In March, I introduced The No Turnover Standings which measured what teams’ records would have been if Major League Baseball did not allow any player movement and all players had provided the same production for the team that originally drafted or signed them as amateurs.  As I described in that article:

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March 15, 2010 12:31 pm

Ahead in the Count: The No Turnover Standings

26

Matt Swartz

What would happen if players had to stay with the teams who originally drafted or signed them as amateurs?

"Loyalty to any one sports team is pretty hard to justify because the players are always changing, the team can move to another city, you're actually rooting for the clothes when you get right down to it. You know what I mean? You are standing and cheering and yelling for your clothes to beat the clothes from another city. Fans will be so in love with a player, but if he goes to another team, they boo him. This is the same human being in a different shirt! They hate him now! Boo! Different shirt!! Boo!"

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November 6, 2008 11:58 am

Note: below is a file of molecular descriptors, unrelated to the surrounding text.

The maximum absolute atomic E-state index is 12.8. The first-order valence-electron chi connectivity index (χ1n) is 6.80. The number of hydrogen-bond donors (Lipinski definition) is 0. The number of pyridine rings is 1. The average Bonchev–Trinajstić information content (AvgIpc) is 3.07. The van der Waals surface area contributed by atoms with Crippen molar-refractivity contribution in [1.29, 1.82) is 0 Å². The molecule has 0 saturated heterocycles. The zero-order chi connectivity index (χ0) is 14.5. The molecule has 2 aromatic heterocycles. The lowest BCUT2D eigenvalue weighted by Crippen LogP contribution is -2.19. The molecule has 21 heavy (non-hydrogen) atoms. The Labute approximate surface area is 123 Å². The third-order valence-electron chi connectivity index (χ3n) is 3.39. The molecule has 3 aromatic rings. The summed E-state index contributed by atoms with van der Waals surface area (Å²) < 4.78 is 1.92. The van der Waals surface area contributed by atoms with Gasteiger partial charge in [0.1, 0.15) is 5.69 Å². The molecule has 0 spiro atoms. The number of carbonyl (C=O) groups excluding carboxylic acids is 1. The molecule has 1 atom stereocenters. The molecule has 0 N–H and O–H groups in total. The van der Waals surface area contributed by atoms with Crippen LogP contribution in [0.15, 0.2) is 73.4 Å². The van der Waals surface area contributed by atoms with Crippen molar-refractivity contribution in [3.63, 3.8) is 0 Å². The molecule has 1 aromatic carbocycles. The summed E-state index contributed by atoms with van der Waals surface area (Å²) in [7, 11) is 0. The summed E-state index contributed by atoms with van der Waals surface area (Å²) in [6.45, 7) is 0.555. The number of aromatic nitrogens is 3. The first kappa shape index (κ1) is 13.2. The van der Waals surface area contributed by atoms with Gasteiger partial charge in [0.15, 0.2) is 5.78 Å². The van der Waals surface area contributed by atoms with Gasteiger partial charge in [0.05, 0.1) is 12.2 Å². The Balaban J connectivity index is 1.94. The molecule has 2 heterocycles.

Fantasy Beat: To Save or Not to Save

12

Marc Normandin

The tricky task of predicting the value and utility of non-closing relief pitchers.

The last time we ran this column, I discussed writing a few pieces over the offseason to examine different strategies and approaches for getting the most out of relief pitchers for your fantasy team. Today we'll take a look at how valuable non-closer relievers can be, as they are often neglected in leagues without statistical categories specific to them, such as holds.

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September 24, 2008 11:36 am

Fantasy Beat: Sweet Relief

8

Marc Normandin

Finding it is fleeting, which suggests strategies for when and who to draft.

Drafting the right relievers presents an annual problem for fantasy owners. Sure, you can always take a look at their saves totals-or holds, if that's part of the game in your league-but this often ends with a few owners getting the shaft and drafting closers who have poor peripherals that drag down their other categories, just for the sake of picking up extra saves. If you overdraft for a guy guaranteed to get you saves rather than some of the poorer options that are picked up towards the back end of the draft, you may miss out on important contributors elsewhere. Today we're going to run a little exercise using WXRL, in order to see how often top relievers replicate their success, and whether it is worth it or not for you to spend (or waste) high draft picks on them.

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April 21, 2008 12:00 am

BP Kings Preview

0

Ben Murphy

BP's Fantasy Scoresheet League is back for another year. Today, the participants outline their strategies and draft results.

Despite that snafu, I'm pretty happy with the end result of my team. I have a better pitching staff than last year, and a number of good prospects getting closer to being able to help me. And since I'm not in Nate's division, I'll have an opportunity to contend.